Mobility brands will probably be wasting their time by keeping a toe in Driving, but Driving brands - in order to remain and survive as Driving brands - would be insane to offer pure Mobility products, except for premium customers who want, say, a fully Autonomous S Class. Their bodyguards will still need somewhere to sit. I don’t think that will be a big market.
Mobility brands will thrive in the new market, under their own banner and/or as OEMs for Apple, Google, Uber or Didi Dache.
If Driving brands are to survive, they will have to spin off their Mobility products under sub-brands, compete with Mobility brands for manufacturing contracts like Google’s, and/or partner with other Driving brands to launch their own Uber-like platform. Soon. New inefficiencies will rise even for those who take these actions.
Obviously, Ferrari will double down. Morgan, hilariously, will putter on.
Brands that don’t make a clear choice - brands that fall on both sides of the chasm - will give “brand dilution” a whole new meaning. The day BMW releases an M car without a steering wheel, the Mercedes marketing team will launch fireworks to celebrate their decision not to. Don’t laugh. It will happen. But it might happen the other way around. Because the shrinking pool of people who want a steering wheel they don’t use will want to own the purer brand.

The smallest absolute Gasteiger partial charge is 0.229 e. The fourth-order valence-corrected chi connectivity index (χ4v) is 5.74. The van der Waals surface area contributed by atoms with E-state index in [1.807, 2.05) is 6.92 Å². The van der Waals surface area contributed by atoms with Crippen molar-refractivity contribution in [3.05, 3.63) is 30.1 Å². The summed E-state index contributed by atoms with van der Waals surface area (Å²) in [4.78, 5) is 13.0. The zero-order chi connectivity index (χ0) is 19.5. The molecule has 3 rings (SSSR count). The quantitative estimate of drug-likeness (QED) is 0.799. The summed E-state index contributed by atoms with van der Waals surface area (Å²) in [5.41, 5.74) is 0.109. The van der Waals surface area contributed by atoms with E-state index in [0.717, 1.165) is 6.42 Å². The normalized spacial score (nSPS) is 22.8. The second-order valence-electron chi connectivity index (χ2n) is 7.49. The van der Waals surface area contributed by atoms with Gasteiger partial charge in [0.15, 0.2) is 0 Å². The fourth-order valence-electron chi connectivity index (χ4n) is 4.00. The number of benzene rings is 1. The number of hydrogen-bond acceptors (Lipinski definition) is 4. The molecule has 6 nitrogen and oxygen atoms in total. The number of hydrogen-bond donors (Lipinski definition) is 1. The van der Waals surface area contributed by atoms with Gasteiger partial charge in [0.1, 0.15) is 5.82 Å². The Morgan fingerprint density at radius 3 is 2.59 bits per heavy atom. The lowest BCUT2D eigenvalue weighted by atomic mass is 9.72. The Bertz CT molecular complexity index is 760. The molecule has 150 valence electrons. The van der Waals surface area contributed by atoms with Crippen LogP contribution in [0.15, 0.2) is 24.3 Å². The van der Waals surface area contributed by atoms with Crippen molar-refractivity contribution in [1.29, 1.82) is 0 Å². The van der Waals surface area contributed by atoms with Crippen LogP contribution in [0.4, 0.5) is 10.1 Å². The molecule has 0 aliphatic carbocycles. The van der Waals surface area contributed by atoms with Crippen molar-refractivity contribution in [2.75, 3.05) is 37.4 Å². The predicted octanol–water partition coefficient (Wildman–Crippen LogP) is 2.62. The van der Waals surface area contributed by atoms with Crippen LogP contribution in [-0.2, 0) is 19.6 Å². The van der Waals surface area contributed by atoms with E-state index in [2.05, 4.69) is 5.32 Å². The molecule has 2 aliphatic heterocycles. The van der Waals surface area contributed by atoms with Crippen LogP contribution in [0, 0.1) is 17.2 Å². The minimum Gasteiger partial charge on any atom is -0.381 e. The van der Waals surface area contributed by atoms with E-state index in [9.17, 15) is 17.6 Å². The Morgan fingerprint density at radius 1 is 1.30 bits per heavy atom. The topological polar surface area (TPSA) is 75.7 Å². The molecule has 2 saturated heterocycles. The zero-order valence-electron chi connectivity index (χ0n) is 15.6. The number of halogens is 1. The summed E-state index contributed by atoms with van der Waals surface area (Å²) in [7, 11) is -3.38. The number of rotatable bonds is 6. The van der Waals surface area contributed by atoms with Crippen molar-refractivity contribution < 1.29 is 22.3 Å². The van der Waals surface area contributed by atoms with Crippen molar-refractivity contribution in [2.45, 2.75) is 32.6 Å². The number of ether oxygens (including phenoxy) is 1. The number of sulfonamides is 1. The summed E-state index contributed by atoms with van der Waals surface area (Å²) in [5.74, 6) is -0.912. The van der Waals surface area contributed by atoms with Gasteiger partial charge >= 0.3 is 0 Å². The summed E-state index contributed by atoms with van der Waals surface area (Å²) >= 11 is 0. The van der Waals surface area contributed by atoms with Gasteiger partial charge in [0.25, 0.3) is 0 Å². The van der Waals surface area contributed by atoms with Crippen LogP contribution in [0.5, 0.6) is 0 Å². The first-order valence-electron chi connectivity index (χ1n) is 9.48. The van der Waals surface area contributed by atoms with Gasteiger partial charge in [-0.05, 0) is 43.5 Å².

The Driving brands who lag in taking action will fall prey to consolidation.
No one wants to be the slowest shark in an evaporating pool. This is why Krafcik’s hiring matters.
The First Two Shots In The Next War
Sure, Krafcik is an engineer. Sure, his dream as a kid was to design cars. Sure, he owns a 997 and loves it. Sure, his heart is in Driving products. But his head - his intellect - is now in Mobility products. He’s now head of self-driving cars at Google. Google is leading the crusade toward the Autonomotive Singularity. It’s a crusade to remove the steering wheel.
Krafcik may now be at the head of that crusade. Although Google hasn’t declared plans to manufacture AD cars, Krafcik certainly know how. He coined the term “Lean Production System.” He was the first plant manager at NUMMI. And he’s going to start looking for someone to build cars. Someone bigger than Roush. Soon. Sergey Brin himself said they want to do this: “I expect as we bring it to scale, we’ll moreso partner, including with top-tier OEMs.”
If I was a manufacturer, I’d call Krafcik. Soon. I’d also look up whoever’s in charge at Didi Dache, and that French car-sharing startup whose name I can’t remember. I just wouldn’t use Google to do it.
I know who won’t be calling Krafcik: Dieter Zetsche. If Daimler won’t be the “Foxconn of Apple”—in other words, simply the factory that makes for others—then Zetsche’s already decided so. Daimler will straddle the chasm, pouring monumental sums into a brand-diluting strategy he hopes will stave off the coming winter.
While VW burns.
Roy is really proud of coining the phrase “Autonomotive Singularity.” Roy is President of Europe By Car, the founder of Team Polizei, a columnist for Jalopnik, a host on /DRIVE and author of The Driver - which depicts his 2006 NY-LA Transcontinental Driving Record, accomplished in 31 hours and 4 minutes. He also the Producer of The Great Chicken Wing Hunt & 32 Hours 7 Minutes, was Chairman of The Moth from 2002-2007, won The Ultimate Playboy on Sky One, has competed in LeMons & the Baja 1000, and holds a variety of driving records which must still remain secret.
Top graphic credit Jim Cooke